Predictors of Self-Regulated Learning in Secondary Smart Schools and The Effectiveness Of Self management Tool in Improving Self-Regulated Learning
Ng, Lee Yen (2005) Predictors of Self-Regulated Learning in Secondary Smart Schools and The Effectiveness Of Self management Tool in Improving Self-Regulated Learning. PhD thesis, Universiti Putra Malaysia.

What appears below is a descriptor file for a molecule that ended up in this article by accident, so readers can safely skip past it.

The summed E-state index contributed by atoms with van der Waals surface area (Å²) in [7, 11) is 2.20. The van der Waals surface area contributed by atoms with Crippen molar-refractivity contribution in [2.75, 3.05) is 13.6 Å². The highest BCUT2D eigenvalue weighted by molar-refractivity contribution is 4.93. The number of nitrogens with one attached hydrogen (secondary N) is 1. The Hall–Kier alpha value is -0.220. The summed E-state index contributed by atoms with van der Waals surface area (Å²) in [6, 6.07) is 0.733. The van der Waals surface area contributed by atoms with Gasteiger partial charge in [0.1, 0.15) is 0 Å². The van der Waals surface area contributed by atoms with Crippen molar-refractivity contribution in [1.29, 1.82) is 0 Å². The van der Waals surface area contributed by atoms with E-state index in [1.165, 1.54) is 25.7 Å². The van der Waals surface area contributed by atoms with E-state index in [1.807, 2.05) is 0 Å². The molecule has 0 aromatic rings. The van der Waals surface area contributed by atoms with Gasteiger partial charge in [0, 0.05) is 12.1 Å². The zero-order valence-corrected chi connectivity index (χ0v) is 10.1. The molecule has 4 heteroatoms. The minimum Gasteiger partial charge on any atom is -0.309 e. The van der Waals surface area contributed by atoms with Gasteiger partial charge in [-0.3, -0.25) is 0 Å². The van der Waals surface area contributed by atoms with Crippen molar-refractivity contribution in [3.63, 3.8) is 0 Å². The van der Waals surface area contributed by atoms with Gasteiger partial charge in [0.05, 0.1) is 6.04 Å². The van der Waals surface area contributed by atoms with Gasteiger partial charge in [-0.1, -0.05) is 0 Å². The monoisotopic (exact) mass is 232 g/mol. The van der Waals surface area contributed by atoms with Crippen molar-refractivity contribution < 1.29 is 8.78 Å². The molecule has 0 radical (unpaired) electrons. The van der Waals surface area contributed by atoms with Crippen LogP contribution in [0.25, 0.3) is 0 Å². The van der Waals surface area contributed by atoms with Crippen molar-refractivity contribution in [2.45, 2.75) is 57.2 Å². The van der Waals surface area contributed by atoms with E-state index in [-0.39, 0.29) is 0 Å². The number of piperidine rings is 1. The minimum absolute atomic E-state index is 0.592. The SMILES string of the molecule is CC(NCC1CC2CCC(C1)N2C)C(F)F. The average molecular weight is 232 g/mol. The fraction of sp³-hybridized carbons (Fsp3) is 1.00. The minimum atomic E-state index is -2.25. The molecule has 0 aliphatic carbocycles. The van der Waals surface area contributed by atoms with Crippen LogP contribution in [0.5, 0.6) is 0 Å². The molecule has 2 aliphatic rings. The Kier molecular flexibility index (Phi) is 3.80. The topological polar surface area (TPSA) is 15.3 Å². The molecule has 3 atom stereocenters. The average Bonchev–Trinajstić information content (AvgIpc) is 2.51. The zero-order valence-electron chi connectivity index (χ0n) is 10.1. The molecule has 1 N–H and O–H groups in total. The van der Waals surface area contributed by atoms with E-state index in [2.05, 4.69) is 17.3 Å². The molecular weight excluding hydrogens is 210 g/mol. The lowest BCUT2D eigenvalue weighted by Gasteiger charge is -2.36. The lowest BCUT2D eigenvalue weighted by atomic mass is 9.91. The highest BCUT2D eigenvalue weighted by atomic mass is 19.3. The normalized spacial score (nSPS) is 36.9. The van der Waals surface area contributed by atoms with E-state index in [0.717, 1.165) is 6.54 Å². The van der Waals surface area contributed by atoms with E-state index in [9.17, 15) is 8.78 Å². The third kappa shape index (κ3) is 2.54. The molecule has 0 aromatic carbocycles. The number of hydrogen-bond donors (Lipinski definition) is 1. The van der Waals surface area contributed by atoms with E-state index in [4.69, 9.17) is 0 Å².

The Smart School Project was implemented in 1999. It aims to systematically reinvent the teaching and learning processes in schools to produce not only knowledgeable and IT-literate students but also self-regulated learners. However, many teachers may not realize the factors related to self-regulated learning. There are needs to uncover these factors as this information may assists teachers in promoting self-regulation in smart schools. In addition, students may not be able to self-regulate their studies efficiently as they are accustomed to the conventional teacher-centered way of learning. Therefore, they need a Self-Management Tool that can guide them to employ self-regulated learning strategies constantly and practically. This tool may improve students' self-regulated learning skills and enables them to manage their studies more efficiently in smart schools. The objective of this study, thus, was twofold. It aimed to identify the predictors of self-regulated learning in secondary smart schools and also to examine the effectiveness of the Self-Management Tool in improving self-regulated learning.A quantitative correlational research design was used to determine the predictors of self-regulated learning. The sample consisted of 409 students, from six randomly chosen smart schools. The data were collected through survey method. Multiple regression analysis showed that levels of IT-integration, student-teacher interactions, motivational beliefs, and self-regulative knowledge were significant predictors of self-regulated learning [A R~ = .51, F (5,403) = 84.48, p < .01]. A quasi-experimental design was employed to test the effectiveness of the Self- Management Tool in improving self-regulated learning. The subjects were taken from a randomly chosen secondary smart school. A total of 61 students were involved; 30 students in the experimental group and 31 students in the control group. After three months of treatment, Analysis of Covariance (ANCOVA) revealed that there seemed to be no true difference in self-regulated learning between the two groups, [F (1, 56) = 2.39, p > .05]. However, eight weeks after that, the experimental group's self-regulated learning was found to be significantly higher than the control group, [F (1, 55) = 31.04, p < .01]. This suggests that the Self-Management Tool was effective in improving students' self-regulated learning
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